And writers from marginalized groups have the additional concern of being stereotyped as a chick writer, a black writer, a gay writer, etc.



        There are those who see a female writer or black writer or a gay writer when paired with a female character or a black character or a gay character and the thought turns to "they have an agenda". I imagine there have been writers who in fact have had a particular ax to grind but I think most are talented enough and self-aware enough not to go to that well. But the impression of promoting a personal agenda, now matter how unfounded, persists. 


        Yet it's not so easy for the straight white male to mix things up either. Now the "agenda" goes from personal to corporate, a cold calculated outreach to a new demographic. Diversity becomes like adding Poochy to the Itchy and Scratchy Show: nobody's buying it.  


        And it doesn't help matters when the straight white male is one of those "let's get things back to basic" guys. The problem is the roots of a lot of comics is from an era when pretty much every body was from the same 1950's white guy template. The upshot is that these "return to basics" guys wind up overseeing things like Hispanic Green Lantern replaced by White Green Lantern, Asian Atom replaced by White Atom, Black Firestorm replaced by White Firestorm, etc.  


        So either characters are getting whitewashed back to basics or diversity becomes a big politically correct stick to hit people over the head with. And in the latter case, you're damned if you do (you're a writer from that group with a personal agenda) and damned if you don't (you're just making a blatant stab at a mandated agenda).  


        The situation with diversified characters is like that of diversified writers: it has been worse, it's getting better but it can be better still.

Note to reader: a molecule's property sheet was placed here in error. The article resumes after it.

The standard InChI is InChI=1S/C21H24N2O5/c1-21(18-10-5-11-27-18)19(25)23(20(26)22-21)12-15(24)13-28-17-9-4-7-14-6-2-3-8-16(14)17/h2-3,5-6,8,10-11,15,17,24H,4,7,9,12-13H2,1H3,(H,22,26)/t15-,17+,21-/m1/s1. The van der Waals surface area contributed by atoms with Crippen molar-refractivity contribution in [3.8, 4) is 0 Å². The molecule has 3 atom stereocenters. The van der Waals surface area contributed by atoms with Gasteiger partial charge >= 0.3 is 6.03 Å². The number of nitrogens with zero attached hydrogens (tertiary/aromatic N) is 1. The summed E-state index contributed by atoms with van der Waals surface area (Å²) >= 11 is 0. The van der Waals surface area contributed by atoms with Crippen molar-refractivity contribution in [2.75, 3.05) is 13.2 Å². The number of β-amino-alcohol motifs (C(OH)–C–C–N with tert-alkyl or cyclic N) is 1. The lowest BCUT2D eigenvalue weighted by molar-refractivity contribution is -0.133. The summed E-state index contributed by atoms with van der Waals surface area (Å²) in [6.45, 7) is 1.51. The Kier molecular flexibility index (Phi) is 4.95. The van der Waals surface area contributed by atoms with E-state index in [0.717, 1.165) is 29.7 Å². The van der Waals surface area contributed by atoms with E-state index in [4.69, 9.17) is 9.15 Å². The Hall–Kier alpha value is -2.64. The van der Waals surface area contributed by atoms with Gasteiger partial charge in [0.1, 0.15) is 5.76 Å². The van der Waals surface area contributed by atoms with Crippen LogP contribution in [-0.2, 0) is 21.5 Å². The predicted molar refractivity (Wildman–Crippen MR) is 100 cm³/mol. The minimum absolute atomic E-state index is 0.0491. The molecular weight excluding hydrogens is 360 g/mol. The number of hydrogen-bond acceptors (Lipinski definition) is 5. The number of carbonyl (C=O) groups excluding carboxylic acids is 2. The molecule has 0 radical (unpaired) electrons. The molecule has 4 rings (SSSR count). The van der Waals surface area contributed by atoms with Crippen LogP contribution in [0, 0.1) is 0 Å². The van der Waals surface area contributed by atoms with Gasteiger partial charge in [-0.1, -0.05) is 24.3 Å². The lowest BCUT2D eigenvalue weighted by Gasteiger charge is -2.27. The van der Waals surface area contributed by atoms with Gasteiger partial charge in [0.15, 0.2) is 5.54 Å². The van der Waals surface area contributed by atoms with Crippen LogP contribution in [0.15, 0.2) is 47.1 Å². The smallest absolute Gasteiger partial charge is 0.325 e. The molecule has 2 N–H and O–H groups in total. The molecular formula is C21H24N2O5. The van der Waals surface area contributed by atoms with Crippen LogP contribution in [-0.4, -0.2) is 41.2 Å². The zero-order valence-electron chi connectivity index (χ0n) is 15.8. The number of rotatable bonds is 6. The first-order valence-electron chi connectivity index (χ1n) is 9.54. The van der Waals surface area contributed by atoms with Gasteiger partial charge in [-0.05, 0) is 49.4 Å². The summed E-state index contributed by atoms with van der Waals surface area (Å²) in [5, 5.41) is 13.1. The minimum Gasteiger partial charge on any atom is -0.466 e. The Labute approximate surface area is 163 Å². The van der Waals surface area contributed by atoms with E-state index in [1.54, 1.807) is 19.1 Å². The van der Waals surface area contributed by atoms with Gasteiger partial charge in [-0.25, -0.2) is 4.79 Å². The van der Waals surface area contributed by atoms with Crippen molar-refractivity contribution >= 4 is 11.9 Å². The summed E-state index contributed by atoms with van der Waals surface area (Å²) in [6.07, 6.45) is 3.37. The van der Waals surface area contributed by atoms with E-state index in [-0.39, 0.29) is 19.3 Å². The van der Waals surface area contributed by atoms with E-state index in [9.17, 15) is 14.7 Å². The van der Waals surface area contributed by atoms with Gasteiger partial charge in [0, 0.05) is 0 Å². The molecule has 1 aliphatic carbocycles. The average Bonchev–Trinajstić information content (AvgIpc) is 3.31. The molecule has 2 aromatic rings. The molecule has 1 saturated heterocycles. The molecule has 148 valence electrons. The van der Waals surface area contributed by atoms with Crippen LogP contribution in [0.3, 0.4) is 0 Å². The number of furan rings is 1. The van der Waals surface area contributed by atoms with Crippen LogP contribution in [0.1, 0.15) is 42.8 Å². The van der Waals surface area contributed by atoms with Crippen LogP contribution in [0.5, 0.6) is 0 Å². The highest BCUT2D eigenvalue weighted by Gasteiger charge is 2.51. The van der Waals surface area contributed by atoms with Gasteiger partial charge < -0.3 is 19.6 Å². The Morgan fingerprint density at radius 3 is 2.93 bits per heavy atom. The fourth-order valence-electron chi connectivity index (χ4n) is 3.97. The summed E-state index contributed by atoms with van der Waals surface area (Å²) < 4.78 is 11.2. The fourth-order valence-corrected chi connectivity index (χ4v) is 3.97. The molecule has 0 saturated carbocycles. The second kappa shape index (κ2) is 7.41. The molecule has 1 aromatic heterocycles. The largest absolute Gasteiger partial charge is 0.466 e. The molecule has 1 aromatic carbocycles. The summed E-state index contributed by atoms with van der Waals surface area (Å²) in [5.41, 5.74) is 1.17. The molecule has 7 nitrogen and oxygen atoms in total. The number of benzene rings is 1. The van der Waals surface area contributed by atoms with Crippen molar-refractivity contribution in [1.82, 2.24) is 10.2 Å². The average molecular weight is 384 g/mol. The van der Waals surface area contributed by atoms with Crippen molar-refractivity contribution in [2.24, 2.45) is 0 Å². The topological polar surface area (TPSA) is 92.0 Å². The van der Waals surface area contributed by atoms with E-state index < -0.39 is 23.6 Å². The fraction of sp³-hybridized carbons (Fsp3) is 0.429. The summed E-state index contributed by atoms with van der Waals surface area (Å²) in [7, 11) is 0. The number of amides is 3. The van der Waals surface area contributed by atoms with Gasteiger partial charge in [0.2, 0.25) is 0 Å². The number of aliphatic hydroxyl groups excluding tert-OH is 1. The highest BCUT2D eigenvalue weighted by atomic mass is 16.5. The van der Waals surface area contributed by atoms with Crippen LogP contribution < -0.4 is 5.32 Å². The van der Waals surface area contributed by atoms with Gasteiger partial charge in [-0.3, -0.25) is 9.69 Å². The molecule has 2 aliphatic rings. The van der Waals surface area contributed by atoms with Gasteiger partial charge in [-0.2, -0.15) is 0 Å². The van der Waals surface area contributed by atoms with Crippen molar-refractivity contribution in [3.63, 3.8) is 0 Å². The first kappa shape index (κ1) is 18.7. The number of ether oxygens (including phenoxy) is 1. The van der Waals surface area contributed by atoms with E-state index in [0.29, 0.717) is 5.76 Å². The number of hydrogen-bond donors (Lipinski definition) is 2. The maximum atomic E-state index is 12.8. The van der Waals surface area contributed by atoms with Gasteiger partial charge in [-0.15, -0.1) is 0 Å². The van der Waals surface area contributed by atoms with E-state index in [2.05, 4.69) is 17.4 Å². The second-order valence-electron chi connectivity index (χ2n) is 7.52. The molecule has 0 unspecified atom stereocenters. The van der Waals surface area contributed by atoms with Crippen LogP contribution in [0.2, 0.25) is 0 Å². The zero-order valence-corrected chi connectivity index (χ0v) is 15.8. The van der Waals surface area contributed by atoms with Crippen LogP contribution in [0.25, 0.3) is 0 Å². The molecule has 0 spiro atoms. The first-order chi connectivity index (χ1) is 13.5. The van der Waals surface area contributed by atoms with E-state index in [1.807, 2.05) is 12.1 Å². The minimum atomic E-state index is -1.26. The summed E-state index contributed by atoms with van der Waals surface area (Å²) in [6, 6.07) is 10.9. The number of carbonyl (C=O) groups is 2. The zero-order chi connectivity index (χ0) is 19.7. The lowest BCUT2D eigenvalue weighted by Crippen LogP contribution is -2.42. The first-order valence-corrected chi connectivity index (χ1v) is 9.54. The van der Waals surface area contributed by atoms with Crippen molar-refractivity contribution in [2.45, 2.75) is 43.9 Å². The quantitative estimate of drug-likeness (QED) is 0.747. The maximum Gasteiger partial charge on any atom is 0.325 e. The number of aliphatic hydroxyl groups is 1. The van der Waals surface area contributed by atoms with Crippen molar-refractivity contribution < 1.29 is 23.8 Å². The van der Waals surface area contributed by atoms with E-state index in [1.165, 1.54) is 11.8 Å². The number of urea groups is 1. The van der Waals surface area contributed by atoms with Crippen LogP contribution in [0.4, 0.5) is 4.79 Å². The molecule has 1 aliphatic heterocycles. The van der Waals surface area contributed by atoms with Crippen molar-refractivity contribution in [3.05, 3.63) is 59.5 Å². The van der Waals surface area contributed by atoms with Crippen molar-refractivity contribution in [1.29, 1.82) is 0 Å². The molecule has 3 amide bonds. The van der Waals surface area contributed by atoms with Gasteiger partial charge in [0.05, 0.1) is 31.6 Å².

The world is not an homogenized place. If comics books are to survive, prosper, the people on the page as well as the people who put them on the page need to reflect that world. But ultimately true success in this regard will be met when we we're less concerned on who writes what for what personal or corporate agenda and more about the most basic thing: Is it any good?

        Dave-El 
        I'm So Glad My Suffering Amuses You 

        _____________________________________

        Tuesday, fans got word of something that I can only greet with the following statement: 

        "It's about damned time!"

        DC announced the debut of a new digital first title, Sensation Comics Starring Wonder Woman. In the manner of the soon to be lamented and lost Adventures of Superman, this title will post a series of Wonder Woman adventures by a variety of writers and artists not bound to any particular style or continuity. Like the Superman book, I'm hoping this title will have a broad appeal, a Wonder Woman book that I'm actually not embarrassed to show to my daughter.  

        I will definitely be putting the print book on my pull list at Acme Comics

        For more on this announcement, click here for this piece at Comics Alliance.

        Way to go, WW!  

        Everyone, be good to one another. 

        _____________________________________

        Tomorrow: the debut of... It Came Thru Bruce Wayne's Window!